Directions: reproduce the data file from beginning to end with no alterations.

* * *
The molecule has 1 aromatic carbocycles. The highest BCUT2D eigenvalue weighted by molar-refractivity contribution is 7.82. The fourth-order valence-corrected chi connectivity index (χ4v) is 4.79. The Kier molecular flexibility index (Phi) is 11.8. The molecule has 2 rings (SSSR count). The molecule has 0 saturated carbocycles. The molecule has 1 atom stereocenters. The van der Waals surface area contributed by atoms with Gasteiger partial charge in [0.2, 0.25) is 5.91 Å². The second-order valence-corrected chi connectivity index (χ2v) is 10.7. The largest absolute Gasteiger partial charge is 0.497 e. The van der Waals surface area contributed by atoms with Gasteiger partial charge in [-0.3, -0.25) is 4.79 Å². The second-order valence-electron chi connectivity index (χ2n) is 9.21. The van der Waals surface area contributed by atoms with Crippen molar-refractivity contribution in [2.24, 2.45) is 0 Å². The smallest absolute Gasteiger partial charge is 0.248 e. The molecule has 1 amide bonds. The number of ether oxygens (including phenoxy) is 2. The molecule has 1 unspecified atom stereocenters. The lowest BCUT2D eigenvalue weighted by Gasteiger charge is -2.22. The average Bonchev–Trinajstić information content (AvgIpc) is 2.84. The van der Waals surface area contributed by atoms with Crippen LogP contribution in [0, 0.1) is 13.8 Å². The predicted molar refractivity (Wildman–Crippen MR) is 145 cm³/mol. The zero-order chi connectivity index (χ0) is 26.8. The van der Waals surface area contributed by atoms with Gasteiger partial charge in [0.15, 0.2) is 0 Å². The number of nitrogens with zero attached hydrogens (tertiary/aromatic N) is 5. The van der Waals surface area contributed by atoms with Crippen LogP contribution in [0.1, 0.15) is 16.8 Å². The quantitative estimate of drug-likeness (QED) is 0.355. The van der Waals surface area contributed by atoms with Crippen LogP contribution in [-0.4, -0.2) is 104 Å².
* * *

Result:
The molecule has 1 aromatic carbocycles. The highest BCUT2D eigenvalue weighted by molar-refractivity contribution is 7.82. The fourth-order valence-corrected chi connectivity index (χ4v) is 4.79. The Kier molecular flexibility index (Phi) is 11.8. The molecule has 2 rings (SSSR count). The molecule has 0 saturated carbocycles. The molecule has 1 atom stereocenters. The van der Waals surface area contributed by atoms with Gasteiger partial charge in [0.2, 0.25) is 5.91 Å². The second-order valence-corrected chi connectivity index (χ2v) is 10.7. The largest absolute Gasteiger partial charge is 0.497 e. The van der Waals surface area contributed by atoms with Gasteiger partial charge in [-0.3, -0.25) is 4.79 Å². The second-order valence-electron chi connectivity index (χ2n) is 9.21. The van der Waals surface area contributed by atoms with Crippen molar-refractivity contribution in [2.24, 2.45) is 0 Å². The smallest absolute Gasteiger partial charge is 0.248 e. The molecule has 1 amide bonds. The number of ether oxygens (including phenoxy) is 2. The molecule has 1 unspecified atom stereocenters. The lowest BCUT2D eigenvalue weighted by Gasteiger charge is -2.22. The average Bonchev–Trinajstić information content (AvgIpc) is 2.84. The van der Waals surface area contributed by atoms with Crippen LogP contribution in [0, 0.1) is 13.8 Å². The predicted molar refractivity (Wildman–Crippen MR) is 145 cm³/mol. The zero-order chi connectivity index (χ0) is 26.8. The van der Waals surface area contributed by atoms with Gasteiger partial charge in [0.15, 0.2) is 0 Å². The number of nitrogens with zero attached hydrogens (tertiary/aromatic N) is 5. The van der Waals surface area contributed by atoms with Crippen LogP contribution in [0.1, 0.15) is 16.8 Å². The quantitative estimate of drug-likeness (QED) is 0.355. The van der Waals surface area contributed by atoms with Crippen LogP contribution in [-0.4, -0.2) is 104 Å².